Keith Walker wrote:
> George Murphy wrote:
> > & such questions about inference don't just have to do with
> >the past. Do we know that there are _really_ electrons, pions, &c?
> I agree. If I may speak personally and perhaps leave myself open to
> in any future debate where I want to appear certain, I find myself
> constantly in this dilemma. One the one hand I mistrust deeply the
> certainty of modernistic scientism. On the other hand I fear the
> danger of
> falling into the postmodern morass. I fear the morass because I
> there are realities to be certain about, including the God who has
> himself to us with sufficient clarity for us to truly know him. And I
> mistrust modernistic scientism with all it owes to Hume, not least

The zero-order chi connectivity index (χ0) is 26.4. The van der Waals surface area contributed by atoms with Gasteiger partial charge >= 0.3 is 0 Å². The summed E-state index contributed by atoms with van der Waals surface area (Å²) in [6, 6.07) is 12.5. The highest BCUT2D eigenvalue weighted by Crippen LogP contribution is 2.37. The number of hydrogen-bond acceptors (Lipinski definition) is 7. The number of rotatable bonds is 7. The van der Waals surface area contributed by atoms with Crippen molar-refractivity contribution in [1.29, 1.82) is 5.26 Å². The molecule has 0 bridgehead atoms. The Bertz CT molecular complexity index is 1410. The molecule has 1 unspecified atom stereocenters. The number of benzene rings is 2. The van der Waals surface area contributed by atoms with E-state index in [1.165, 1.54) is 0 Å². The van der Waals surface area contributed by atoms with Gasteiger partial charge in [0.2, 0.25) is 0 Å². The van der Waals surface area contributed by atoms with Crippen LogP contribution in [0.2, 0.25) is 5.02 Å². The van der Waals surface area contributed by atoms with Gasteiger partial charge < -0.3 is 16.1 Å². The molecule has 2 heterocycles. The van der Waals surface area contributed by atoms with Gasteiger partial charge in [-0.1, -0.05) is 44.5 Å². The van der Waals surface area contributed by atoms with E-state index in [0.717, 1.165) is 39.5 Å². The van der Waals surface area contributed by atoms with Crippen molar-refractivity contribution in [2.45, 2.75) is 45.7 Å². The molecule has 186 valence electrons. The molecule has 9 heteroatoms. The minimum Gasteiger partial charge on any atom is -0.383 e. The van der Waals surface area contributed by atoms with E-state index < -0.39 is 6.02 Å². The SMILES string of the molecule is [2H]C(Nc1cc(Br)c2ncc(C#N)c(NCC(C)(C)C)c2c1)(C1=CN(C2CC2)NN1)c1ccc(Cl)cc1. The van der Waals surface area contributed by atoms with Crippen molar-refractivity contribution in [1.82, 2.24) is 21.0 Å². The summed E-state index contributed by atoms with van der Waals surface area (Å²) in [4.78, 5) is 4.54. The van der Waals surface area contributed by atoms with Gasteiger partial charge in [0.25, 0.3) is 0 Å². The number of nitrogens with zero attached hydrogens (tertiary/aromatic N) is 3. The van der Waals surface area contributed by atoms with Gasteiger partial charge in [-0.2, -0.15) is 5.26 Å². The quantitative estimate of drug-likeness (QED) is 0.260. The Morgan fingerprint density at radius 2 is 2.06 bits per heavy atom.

> it seems to be so arrogant and certain in its defiance of that God.
Based on this last sentence, it appears that you are referring to a
philosophy of science that presupposes atheism. However, a view that
embraces scientific explanation (methodological naturalism) as being
superior to most or all of its philosophical competitors in terms of
their ability to ascertain SOMETHING of physical reality while
simultaneously "giving God the glory", ought not to be viewed as
arrogant or defiant. While realism is problematic, a critical realism is
most satisfactory; for it leaves the universe open to (perhaps even
necessitates the need for!) theological interpretation while negating
postmodernistic attacks on objectivity.
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org: LeTourneau University
adr: Natural Sciences;;PO Box 7001;Longview;Texas;75607;USA
title: Assistant Professor of Physics
tel;work: 903 233 3281
tel;fax: 903 233 3282